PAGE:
Author: Mike Duncan
Title: "The Storm Before the Storm: The Beginning of the End of the Roman Republic"
Publisher: Public Affairs 2017; 265 pp. of text
"The Storm Before the Storm: The Beginning of the End of the Roman Republic" is Mike Duncan’s first book following on his career as a podcaster of 189 weekly episodes on the "History of Rome." This book covers the years 146 BC to 78 BC.
Duncan describes the Roman Republic of 146 BC as having several levels of government with no one leader, but with two counsels elected by the senate every year and who could not serve for more than one year. Though not a democracy with universal suffrage, the Roman Republic was a well-functioning government. But in the early part of the years, Duncan describes things as they began to fall apart.
Duncan writes of the succession of Roman leaders, who dealing with wars and enemies within and without, out maneuver and murder one another. Few of the people about whom he writes died peacefully, though Lucius Cornelius Sulla, the first dictator since before 146 BC, died in his home in 78 BC. Unlike the fate of most of his predecessors, Sulla did not die at the hands of his enemies or by suicide.
The first step to power for most Roman leaders was meritorious service in the military. The Roman Legions were strong, well-trained military formations, perhaps akin to divisions in today’s Army. Duncan writes of some of the wars and big battles with the losing forces being slaughtered and the survivors taken as slaves. Well led, but outnumbered, Legions regularly defeated enemies.
Marius Gaius was such a leader. Facing a two-pronged invasion into northern Italy, he led his outnumbered Legions numbering 50,000 men on two fronts. In 102 BC in Gaul, he destroyed 120,000 Teutones and Ambrones, and, in 101 BC, defeated and slaughtered in northeast Italy a force of 200,000 Gimbri leaving 120,00 dead on the battlefield with the rest taken as slaves. This was a reversal of the Gimbri slaughter in 105 BC of 60,000 to 80,000 legionnaires. Duncan writes: “As is so often the case in Roman history, repeated defeats in battle could be endured as long as the Romans won the war.”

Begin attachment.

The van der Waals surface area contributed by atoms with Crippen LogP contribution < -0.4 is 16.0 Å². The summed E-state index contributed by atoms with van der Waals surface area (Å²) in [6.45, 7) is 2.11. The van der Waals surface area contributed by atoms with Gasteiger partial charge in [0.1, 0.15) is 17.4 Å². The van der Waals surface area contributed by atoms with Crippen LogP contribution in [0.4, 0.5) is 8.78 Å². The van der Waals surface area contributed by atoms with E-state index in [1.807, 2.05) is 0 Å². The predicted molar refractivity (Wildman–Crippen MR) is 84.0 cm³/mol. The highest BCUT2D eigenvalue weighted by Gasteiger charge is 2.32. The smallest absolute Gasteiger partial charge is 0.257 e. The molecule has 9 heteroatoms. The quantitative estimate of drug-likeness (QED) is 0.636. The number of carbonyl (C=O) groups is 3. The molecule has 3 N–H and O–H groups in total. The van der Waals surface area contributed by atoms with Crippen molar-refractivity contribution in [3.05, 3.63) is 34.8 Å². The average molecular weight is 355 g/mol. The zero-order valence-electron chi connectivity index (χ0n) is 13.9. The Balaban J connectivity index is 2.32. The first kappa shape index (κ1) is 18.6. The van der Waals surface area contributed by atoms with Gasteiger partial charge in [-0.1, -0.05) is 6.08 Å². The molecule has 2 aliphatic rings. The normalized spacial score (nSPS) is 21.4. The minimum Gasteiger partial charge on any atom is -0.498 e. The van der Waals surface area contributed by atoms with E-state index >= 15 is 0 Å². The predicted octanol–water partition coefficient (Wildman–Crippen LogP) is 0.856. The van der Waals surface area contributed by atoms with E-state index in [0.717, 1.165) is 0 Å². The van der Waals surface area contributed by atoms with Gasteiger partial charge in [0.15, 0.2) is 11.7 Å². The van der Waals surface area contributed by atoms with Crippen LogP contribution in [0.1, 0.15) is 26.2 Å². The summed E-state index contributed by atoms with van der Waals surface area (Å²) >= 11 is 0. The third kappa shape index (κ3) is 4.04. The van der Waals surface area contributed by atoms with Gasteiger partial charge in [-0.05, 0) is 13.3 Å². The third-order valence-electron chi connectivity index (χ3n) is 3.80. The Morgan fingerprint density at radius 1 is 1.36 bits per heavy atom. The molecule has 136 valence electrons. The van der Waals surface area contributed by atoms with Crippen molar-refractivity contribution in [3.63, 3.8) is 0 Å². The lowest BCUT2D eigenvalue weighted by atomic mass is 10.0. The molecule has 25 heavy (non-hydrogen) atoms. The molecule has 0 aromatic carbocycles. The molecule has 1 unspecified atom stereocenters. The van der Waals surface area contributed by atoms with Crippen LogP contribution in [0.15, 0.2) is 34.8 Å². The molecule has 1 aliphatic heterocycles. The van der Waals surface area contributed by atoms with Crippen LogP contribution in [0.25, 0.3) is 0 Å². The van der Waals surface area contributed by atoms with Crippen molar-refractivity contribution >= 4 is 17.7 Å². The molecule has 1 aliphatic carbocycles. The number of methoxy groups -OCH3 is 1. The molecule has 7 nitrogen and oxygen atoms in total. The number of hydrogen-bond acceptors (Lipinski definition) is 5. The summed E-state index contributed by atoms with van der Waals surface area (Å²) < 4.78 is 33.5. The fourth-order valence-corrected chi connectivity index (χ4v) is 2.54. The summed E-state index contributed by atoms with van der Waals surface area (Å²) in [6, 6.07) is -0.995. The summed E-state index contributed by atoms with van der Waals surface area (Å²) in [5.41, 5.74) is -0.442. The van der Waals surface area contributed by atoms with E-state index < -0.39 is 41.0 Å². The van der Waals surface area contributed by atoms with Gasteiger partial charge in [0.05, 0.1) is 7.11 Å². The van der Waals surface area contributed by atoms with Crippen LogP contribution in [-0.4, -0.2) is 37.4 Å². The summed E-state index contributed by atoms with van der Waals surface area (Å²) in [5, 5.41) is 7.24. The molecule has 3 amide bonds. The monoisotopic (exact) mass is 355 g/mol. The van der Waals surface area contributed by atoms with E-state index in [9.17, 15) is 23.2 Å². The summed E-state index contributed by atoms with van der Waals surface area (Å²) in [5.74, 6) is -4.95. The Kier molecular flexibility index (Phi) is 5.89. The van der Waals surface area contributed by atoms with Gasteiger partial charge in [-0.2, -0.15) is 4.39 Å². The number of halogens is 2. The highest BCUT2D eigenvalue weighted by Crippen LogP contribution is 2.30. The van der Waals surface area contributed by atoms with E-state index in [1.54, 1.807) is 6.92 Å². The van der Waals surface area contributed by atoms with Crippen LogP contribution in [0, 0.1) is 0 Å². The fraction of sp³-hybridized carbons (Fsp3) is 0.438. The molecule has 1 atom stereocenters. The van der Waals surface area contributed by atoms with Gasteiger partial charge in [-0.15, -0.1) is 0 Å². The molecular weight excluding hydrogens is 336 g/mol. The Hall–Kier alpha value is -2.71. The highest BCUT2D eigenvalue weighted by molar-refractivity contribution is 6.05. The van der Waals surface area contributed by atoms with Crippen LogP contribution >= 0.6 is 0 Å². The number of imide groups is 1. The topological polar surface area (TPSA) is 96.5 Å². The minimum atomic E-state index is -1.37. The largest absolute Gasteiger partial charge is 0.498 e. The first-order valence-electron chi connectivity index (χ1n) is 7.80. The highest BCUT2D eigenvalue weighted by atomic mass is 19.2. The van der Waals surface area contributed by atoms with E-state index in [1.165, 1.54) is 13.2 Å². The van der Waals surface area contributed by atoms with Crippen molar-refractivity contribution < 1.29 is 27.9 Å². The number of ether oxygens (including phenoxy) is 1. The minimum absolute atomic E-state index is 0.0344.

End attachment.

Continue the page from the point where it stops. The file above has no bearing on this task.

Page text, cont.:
Marius Gaius was hailed as The Third Founder of Rome, but he fell out with his internal enemies in Rome and was murdered.
Sulla, who became dictator at the end of this era, had been targeted for murder. But with five Legions under his command who were loyal to him, he took Rome, bringing a bloodbath to his enemies. Sulla, who was then in complete control, restored the senate and convinced it to appoint him as dictator. His goal was to restore the republic as he thought it should be organized and he actually retired when he thought he had achieved his goal, but it was simply a prelude to the emperors Julius Caesar and Augustus.
Duncan writes with wit and a sense of humor, and he delivers several good lines: “But this was an age when a lie was not a lie if a man had the audacity to keep asserting the lie was true.”
I can easily think of quite a few politicians to whom this applies. Duncan writes in his author’s note “about how the Roman Republic came to the brink of disaster in the first place — a question that is perhaps more relevant today than ever.”
He does see parallels between Rome and America being founded by people moving to new territory. Having read this book, America, its people and its leaders, by comparison, are in great shape.